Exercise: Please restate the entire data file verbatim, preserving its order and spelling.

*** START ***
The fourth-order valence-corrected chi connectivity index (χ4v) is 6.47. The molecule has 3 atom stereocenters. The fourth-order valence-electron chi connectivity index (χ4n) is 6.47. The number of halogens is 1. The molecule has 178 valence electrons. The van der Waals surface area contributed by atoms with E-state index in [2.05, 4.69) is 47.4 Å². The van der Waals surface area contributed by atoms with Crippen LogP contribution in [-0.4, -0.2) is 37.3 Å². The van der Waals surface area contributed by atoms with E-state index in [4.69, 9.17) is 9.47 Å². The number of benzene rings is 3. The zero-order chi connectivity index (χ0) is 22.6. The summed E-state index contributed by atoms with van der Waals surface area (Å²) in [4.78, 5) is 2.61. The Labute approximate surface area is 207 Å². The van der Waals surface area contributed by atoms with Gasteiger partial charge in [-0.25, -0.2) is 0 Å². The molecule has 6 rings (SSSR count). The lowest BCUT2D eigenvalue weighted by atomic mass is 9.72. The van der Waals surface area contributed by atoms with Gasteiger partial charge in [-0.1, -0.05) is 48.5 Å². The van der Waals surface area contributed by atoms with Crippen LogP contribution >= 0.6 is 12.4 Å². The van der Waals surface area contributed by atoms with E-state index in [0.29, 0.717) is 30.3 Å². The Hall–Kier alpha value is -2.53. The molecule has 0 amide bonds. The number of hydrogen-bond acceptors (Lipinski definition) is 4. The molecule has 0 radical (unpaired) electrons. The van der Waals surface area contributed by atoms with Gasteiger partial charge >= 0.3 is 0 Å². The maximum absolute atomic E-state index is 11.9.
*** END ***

The fourth-order valence-corrected chi connectivity index (χ4v) is 6.47. The molecule has 3 atom stereocenters. The fourth-order valence-electron chi connectivity index (χ4n) is 6.47. The number of halogens is 1. The molecule has 178 valence electrons. The van der Waals surface area contributed by atoms with E-state index in [2.05, 4.69) is 47.4 Å². The van der Waals surface area contributed by atoms with Crippen LogP contribution in [-0.4, -0.2) is 37.3 Å². The van der Waals surface area contributed by atoms with E-state index in [4.69, 9.17) is 9.47 Å². The number of benzene rings is 3. The zero-order chi connectivity index (χ0) is 22.6. The summed E-state index contributed by atoms with van der Waals surface area (Å²) in [4.78, 5) is 2.61. The Labute approximate surface area is 207 Å². The van der Waals surface area contributed by atoms with Gasteiger partial charge in [-0.25, -0.2) is 0 Å². The molecule has 6 rings (SSSR count). The lowest BCUT2D eigenvalue weighted by atomic mass is 9.72. The van der Waals surface area contributed by atoms with Gasteiger partial charge in [-0.1, -0.05) is 48.5 Å². The van der Waals surface area contributed by atoms with Crippen LogP contribution >= 0.6 is 12.4 Å². The van der Waals surface area contributed by atoms with E-state index in [0.29, 0.717) is 30.3 Å². The Hall–Kier alpha value is -2.53. The molecule has 0 amide bonds. The number of hydrogen-bond acceptors (Lipinski definition) is 4. The molecule has 0 radical (unpaired) electrons. The van der Waals surface area contributed by atoms with Gasteiger partial charge >= 0.3 is 0 Å². The maximum absolute atomic E-state index is 11.9.